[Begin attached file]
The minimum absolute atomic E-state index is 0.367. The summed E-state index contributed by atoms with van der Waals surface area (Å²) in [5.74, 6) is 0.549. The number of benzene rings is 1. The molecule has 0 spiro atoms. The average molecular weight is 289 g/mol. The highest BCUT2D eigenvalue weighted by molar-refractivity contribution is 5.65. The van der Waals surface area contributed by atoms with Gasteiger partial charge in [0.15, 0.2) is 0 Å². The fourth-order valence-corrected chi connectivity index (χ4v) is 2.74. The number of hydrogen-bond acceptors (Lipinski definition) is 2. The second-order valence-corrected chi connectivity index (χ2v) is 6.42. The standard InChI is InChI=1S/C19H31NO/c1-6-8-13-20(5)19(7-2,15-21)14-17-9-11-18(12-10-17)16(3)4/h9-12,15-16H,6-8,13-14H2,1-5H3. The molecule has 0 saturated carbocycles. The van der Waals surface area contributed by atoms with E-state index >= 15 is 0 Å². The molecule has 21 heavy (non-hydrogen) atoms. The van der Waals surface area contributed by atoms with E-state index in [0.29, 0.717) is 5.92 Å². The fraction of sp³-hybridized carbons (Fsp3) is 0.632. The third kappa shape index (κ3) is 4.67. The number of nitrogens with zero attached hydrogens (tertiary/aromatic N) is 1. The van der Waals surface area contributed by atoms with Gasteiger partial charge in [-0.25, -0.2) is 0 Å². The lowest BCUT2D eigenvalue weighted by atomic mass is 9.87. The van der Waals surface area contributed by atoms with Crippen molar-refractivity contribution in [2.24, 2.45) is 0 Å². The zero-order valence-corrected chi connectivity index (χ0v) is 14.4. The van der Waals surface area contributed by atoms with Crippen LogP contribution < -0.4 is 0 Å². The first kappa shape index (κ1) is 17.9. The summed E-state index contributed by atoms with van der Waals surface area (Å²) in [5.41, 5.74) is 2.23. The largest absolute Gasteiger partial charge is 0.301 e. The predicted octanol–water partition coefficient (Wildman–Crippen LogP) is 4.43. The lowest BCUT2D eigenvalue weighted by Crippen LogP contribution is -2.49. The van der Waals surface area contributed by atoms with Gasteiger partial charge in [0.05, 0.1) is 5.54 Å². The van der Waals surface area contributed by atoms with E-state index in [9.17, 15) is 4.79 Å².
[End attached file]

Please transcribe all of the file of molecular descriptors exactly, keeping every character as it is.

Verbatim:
The minimum absolute atomic E-state index is 0.367. The summed E-state index contributed by atoms with van der Waals surface area (Å²) in [5.74, 6) is 0.549. The number of benzene rings is 1. The molecule has 0 spiro atoms. The average molecular weight is 289 g/mol. The highest BCUT2D eigenvalue weighted by molar-refractivity contribution is 5.65. The van der Waals surface area contributed by atoms with Gasteiger partial charge in [0.15, 0.2) is 0 Å². The fourth-order valence-corrected chi connectivity index (χ4v) is 2.74. The number of hydrogen-bond acceptors (Lipinski definition) is 2. The second-order valence-corrected chi connectivity index (χ2v) is 6.42. The standard InChI is InChI=1S/C19H31NO/c1-6-8-13-20(5)19(7-2,15-21)14-17-9-11-18(12-10-17)16(3)4/h9-12,15-16H,6-8,13-14H2,1-5H3. The molecule has 0 saturated carbocycles. The van der Waals surface area contributed by atoms with E-state index >= 15 is 0 Å². The molecule has 21 heavy (non-hydrogen) atoms. The van der Waals surface area contributed by atoms with E-state index in [0.29, 0.717) is 5.92 Å². The fraction of sp³-hybridized carbons (Fsp3) is 0.632. The third kappa shape index (κ3) is 4.67. The number of nitrogens with zero attached hydrogens (tertiary/aromatic N) is 1. The van der Waals surface area contributed by atoms with Gasteiger partial charge in [-0.25, -0.2) is 0 Å². The lowest BCUT2D eigenvalue weighted by atomic mass is 9.87. The van der Waals surface area contributed by atoms with Crippen molar-refractivity contribution in [2.24, 2.45) is 0 Å². The zero-order valence-corrected chi connectivity index (χ0v) is 14.4. The van der Waals surface area contributed by atoms with Crippen LogP contribution < -0.4 is 0 Å². The first kappa shape index (κ1) is 17.9. The summed E-state index contributed by atoms with van der Waals surface area (Å²) in [5.41, 5.74) is 2.23. The largest absolute Gasteiger partial charge is 0.301 e. The predicted octanol–water partition coefficient (Wildman–Crippen LogP) is 4.43. The lowest BCUT2D eigenvalue weighted by Crippen LogP contribution is -2.49. The van der Waals surface area contributed by atoms with Gasteiger partial charge in [0.05, 0.1) is 5.54 Å². The van der Waals surface area contributed by atoms with E-state index in [9.17, 15) is 4.79 Å².